ESRI Working Paper

How important are the unit of analysis and equivalence scales when measuring income poverty and inequality? Evidence from Ireland

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March 10, 2022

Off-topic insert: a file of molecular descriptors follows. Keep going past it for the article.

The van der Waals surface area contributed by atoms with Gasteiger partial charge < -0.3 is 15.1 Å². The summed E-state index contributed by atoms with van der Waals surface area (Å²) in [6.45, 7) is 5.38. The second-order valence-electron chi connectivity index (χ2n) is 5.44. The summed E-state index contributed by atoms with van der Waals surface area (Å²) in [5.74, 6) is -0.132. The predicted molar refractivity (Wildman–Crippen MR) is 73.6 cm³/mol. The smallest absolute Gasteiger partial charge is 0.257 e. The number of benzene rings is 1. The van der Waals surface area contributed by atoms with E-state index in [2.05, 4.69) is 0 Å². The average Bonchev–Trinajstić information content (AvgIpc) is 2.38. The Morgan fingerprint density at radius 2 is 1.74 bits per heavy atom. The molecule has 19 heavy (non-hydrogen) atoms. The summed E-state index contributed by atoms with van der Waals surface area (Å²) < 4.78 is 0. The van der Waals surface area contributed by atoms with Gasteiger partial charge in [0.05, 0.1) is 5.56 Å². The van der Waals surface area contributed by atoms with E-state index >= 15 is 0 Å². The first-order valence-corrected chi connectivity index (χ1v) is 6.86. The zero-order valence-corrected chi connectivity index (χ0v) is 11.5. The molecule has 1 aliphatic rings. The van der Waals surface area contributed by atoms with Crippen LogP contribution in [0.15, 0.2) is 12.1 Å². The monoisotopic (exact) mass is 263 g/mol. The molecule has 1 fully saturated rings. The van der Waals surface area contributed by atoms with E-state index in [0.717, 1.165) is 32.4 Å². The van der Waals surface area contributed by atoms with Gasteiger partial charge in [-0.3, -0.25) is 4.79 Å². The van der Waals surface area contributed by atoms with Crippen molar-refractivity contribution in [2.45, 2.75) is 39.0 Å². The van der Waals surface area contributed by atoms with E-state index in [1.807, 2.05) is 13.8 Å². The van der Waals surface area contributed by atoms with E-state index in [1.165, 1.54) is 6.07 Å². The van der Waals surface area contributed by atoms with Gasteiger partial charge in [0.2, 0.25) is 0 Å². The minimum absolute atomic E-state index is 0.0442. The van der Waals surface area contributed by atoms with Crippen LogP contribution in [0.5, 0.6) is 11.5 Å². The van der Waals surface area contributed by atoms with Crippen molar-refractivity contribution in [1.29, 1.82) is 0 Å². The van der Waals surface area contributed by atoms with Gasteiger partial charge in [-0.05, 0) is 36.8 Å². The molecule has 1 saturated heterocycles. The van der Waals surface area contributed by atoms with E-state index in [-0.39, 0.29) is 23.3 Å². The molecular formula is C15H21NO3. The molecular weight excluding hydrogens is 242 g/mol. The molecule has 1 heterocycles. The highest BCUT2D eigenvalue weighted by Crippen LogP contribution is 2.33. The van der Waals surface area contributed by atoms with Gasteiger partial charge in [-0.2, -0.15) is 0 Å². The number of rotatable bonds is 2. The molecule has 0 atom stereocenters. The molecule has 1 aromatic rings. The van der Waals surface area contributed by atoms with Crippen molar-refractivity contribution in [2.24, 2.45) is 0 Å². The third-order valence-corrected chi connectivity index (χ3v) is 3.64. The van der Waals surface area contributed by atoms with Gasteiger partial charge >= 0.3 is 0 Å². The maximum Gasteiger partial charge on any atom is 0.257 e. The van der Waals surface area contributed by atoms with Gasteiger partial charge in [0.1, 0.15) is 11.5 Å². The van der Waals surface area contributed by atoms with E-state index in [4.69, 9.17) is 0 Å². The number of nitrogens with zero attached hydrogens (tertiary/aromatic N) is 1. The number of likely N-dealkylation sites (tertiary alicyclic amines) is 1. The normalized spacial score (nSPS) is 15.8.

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We analyse the effect of varying equivalization scales and income-sharing units (households, tax-units and benefit-units) on inequality and poverty statistics using Irish microdata. We find that benchmark equivalence scales result in substantial variation in the degree of income poverty estimated at the household level, particularly for young children and the elderly. We test multiple permutations of child and adult weights in a set of hypothetical equivalence scales. Our simulation results show that over a range of commonly observed adult-child equivalence weights –0.5 to 0.7 for adults and 0.3 to 0.5 for children, Irish income poverty rates in 2019 ranged from 15.0 per cent to 19.5 per cent– most of this variation is attributable to changes in the adult weight. Inequality statistics tend to be less sensitive to the choice of equivalence scale but are sensitive to the choice of income-sharing unit. At the household level, the Gini coefficient varies between 0.29 and 0.32. At the tax-/benefit-unit level the range is elevated, with the Gini remaining stable over time but between 0.33 and 0.35. Other inequality metrics, such as the p90p10 ratio, exhibit increased volatility over the business cycle at sub-household unit levels.